There are 3 aspects of rule 110 which came from an intelligent design
    a. picking the rules (which as you pointed out is a 1/128 probability)
    b. designing a substratum in which such rules can be run (computer, piece of paper etc.)
    c. the initial configuration of 0s and 1s (since most configurations will not simulate a turing machine or be all that interesting) I don't know the exact number of cells which must be configured correctly but it is a very large number.
    It seems that this last issue is the one which needs the most explanation. Assuming the world is digital (itself a questionable hypothesis) and assuming it is running on something as simple as rule 110. either the configuration of 0s and 1s was designed by an intelligence (God), or there are infinitely/astronomically many configurations and we are in the right one (multiverse). Hence it just seems like this path leads to the same two possibilities as discussed throughout.

    ReplyDelete
    Replies
    1. Excellent analysis and summary of the problem with rule 110, Yaakov.

      We appreciate you starting this thread on this post, as opposed to post 18.

      Delete
    2. Yaakov,
      Good points. Rule 110 was just an intuition pump though, poinintg that not a lot of incredibly "thought out" rules are needed to create very complex universes. (I for one do not even know if our Universe is Turing computable or Super-Turing computable, meaning things happen that cannot me simulated on a digital computer, which is something you allude to later). I still have strong intuitions from it though, which combined with other intuitions motivate my epistemic stance.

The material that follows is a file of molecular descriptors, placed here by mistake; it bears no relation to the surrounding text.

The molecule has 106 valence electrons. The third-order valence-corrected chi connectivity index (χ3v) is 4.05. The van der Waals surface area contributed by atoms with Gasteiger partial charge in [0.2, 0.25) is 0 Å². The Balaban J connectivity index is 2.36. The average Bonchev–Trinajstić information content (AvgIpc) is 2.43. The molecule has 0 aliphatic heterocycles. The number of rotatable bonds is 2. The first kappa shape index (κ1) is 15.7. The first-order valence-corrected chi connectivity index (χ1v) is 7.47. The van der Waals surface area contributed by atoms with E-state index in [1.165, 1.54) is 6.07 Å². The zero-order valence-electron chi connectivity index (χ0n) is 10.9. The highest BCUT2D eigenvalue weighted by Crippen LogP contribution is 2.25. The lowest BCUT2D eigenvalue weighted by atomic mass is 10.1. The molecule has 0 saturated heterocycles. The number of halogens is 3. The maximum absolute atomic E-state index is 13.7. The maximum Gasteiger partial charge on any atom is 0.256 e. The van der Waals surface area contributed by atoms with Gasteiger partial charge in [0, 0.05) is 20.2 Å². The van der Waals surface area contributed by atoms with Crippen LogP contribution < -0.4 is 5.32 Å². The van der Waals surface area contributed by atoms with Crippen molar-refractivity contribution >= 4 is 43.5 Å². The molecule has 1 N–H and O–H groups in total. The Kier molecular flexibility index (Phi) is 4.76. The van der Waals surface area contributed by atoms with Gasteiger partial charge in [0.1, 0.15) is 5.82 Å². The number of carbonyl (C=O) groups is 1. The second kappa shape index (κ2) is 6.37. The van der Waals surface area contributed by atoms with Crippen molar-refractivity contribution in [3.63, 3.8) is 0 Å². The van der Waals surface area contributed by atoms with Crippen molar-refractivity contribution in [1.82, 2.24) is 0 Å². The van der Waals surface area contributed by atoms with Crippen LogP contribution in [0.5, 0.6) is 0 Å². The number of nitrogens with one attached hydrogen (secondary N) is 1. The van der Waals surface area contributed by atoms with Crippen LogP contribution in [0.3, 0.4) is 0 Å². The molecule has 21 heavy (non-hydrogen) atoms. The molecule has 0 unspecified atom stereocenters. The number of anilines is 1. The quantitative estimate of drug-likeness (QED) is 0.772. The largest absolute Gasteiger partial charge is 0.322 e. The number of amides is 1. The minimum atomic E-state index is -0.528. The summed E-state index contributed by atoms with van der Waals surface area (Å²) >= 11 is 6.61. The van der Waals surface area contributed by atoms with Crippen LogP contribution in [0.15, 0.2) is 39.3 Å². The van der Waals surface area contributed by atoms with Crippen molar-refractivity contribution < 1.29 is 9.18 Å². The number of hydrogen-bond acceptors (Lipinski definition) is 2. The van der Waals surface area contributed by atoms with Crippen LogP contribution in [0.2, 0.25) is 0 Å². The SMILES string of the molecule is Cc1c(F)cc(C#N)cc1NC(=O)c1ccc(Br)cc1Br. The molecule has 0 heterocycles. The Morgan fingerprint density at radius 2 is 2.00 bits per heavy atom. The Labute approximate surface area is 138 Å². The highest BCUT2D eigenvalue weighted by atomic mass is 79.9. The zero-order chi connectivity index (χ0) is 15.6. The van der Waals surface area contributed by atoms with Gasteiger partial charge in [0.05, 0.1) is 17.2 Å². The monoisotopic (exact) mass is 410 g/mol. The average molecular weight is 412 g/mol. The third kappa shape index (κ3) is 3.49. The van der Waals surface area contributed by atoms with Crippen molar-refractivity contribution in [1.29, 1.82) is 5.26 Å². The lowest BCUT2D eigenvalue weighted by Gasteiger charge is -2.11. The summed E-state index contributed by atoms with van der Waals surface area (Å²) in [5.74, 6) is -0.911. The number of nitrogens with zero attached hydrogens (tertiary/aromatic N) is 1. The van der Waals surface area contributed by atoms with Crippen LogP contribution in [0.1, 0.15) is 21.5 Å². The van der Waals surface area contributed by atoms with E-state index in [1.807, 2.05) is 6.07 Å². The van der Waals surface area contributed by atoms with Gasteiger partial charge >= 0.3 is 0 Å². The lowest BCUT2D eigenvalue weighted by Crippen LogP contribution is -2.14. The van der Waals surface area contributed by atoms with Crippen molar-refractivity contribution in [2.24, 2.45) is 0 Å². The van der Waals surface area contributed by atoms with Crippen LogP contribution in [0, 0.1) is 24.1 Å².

In Detail:


      > a. picking the rules (which as you pointed out is a 1/128 probability)

      Yes, but I for one do not find 1/128 as overwhelming. 1/128 improbabilities are quite common... So if you're working with this value the outcome will depend a lot on your idea of "god" and the prior you put on it. But perhaps more importantly, I think the model "erred" on the side of making the basic objects as simple as possible, at the expense of less probable rules. It seems that our universe's fundamental particles have more basic attributes than "black/white color". I conjecture that this would increase the chances that a random rule over the interactions would produce an "interesting" universe. Can't prove it, but maybe someone needs a PhD project...